Ribbman and Rainmom, I am in the same situation as you are. My mom is currently in Assisted Living, but will soon need to move to Memory Care. I used to say how lucky I was that she was cooperative and not aggressive, but that has changed. She has become increasingly agitated and angry over the past three months. At first the anger was directed only toward me, then toward her elderly sister, then to the staff at AL and now, just two days ago, she raised a fist to a fellow resident. When a staff member intervened, she picked up a juice glass and attempted to throw it at the staff member. I took her to a psychiatrist two weeks ago to ask about a medication change to deal with her agitation and anger, but he chose only to up her anti-depressant, citing the side effects and fall risk associated with the other meds. Her behavior has only gotten worse since the visit. Although she is still living in an AL apartment, the staff is taking her to the memory care wing for most of the day to try to keep her busy. She will move when a space is available. In the meantime, I get anywhere from four to as many as eleven angry calls each day. We tried taking her phone away, but she became increasingly aggressive with the staff because her phone was gone, so we returned it. (We had de-activated her phone and told her it was broken and I took it to be fixed.) Not answering her calls is not an option since she will just continually redial until I finally answer. I am at my wit's end, not knowing what to try next. The AL staff is going to start documenting all of her behavior and will contact the psychiatrist and ask him to reconsider. I wish you better luck with you situations.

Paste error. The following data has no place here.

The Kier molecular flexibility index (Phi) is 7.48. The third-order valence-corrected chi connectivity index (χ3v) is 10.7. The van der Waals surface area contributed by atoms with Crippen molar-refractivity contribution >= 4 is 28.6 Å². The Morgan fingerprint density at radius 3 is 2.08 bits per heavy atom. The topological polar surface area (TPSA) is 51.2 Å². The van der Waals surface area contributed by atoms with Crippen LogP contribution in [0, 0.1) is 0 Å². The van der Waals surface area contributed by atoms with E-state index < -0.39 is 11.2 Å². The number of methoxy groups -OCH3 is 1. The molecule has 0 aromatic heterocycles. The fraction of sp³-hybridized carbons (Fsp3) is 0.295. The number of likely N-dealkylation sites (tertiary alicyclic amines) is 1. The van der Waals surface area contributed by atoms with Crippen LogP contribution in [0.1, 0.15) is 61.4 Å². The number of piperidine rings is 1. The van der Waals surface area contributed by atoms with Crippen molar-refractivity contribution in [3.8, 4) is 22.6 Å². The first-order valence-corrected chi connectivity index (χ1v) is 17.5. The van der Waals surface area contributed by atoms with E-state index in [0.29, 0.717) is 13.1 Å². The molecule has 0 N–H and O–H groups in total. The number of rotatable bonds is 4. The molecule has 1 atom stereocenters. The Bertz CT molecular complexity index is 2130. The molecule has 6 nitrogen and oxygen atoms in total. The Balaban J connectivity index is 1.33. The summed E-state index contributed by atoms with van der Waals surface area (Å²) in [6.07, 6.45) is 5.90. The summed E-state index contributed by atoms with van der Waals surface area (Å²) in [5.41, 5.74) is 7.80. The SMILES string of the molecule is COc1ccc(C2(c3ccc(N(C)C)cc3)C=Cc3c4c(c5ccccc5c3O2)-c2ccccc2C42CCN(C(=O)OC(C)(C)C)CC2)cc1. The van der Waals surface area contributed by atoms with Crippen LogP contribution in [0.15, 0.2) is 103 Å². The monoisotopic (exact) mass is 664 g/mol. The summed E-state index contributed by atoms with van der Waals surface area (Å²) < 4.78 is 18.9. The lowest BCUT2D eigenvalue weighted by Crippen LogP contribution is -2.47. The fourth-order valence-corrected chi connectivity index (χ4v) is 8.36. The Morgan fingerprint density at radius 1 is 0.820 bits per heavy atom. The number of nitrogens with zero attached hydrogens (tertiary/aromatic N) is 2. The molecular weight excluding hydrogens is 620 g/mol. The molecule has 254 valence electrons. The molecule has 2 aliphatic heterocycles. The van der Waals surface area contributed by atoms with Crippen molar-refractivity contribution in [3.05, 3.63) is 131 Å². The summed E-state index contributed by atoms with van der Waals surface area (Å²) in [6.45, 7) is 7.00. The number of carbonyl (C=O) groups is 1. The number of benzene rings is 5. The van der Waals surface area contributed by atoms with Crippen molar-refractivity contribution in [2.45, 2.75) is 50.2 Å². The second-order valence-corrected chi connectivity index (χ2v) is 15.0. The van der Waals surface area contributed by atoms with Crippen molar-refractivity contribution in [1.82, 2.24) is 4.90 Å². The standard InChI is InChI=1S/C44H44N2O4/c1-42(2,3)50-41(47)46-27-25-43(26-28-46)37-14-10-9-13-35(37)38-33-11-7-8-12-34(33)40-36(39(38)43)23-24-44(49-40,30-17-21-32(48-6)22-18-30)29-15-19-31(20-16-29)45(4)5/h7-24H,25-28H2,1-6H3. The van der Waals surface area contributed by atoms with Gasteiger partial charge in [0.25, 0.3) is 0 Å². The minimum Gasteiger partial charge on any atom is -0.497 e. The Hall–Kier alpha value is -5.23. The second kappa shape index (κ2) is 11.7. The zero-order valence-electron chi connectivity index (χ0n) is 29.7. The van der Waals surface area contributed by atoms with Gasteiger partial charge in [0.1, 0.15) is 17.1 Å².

Helpful Answer (0)
Report

How do you GET your parent to a psychiatrist?? That would be my question! Mother fears them--and for good reason, I'm sure. She is hoping to have a 2nd hip replacement next year and if she gets it okayed and goes ahead (completely against all us kids' opinions and with no "support" from us) can we ask for a psych consult while she's in the hospital? I mean, it's probably 70 years too late, but I'd love to hear an actual diagnosis of what we suspect is the underlying causation of mother's behavior. She is on 2 antidepressants but she says she takes it for pain.
Helpful Answer (1)
Report

A psychiatrist is a medical doctor specializes in brain disorders, so it makes perfect sense to take your loved one for mental health issues. If they don't specialize in dementia, then a neurologist is your best bet. There is a lot of turmoil going on in the psychiatric community with Medicare not paying what it should and doctors just wanting to get paid what they think they are worth (a reason why there are so few anywhere).
Helpful Answer (0)
Report

regarding the anti-anxiety effects of paxil - yes, it's very effective for that. I know because I've been taking it for 13 years, originally for depression after my marriage ended, but I found it knocked out my OCD symptoms at the same time and my psych. at the time said that it's one of the top drugs for that. That said, I can see where someone might need a little more sedating effect during period of particular anxiety too.
Helpful Answer (0)
Report

Yes, it was the best thing I've done yet. It was a struggle because of really bad anxiety. After talking to many nurses i discovered the Xanax she was to strong for her age group. We had to go to her doctor many times but finally got the timing right. The therapist changed her from Xanax to klonopin and things are so much better now.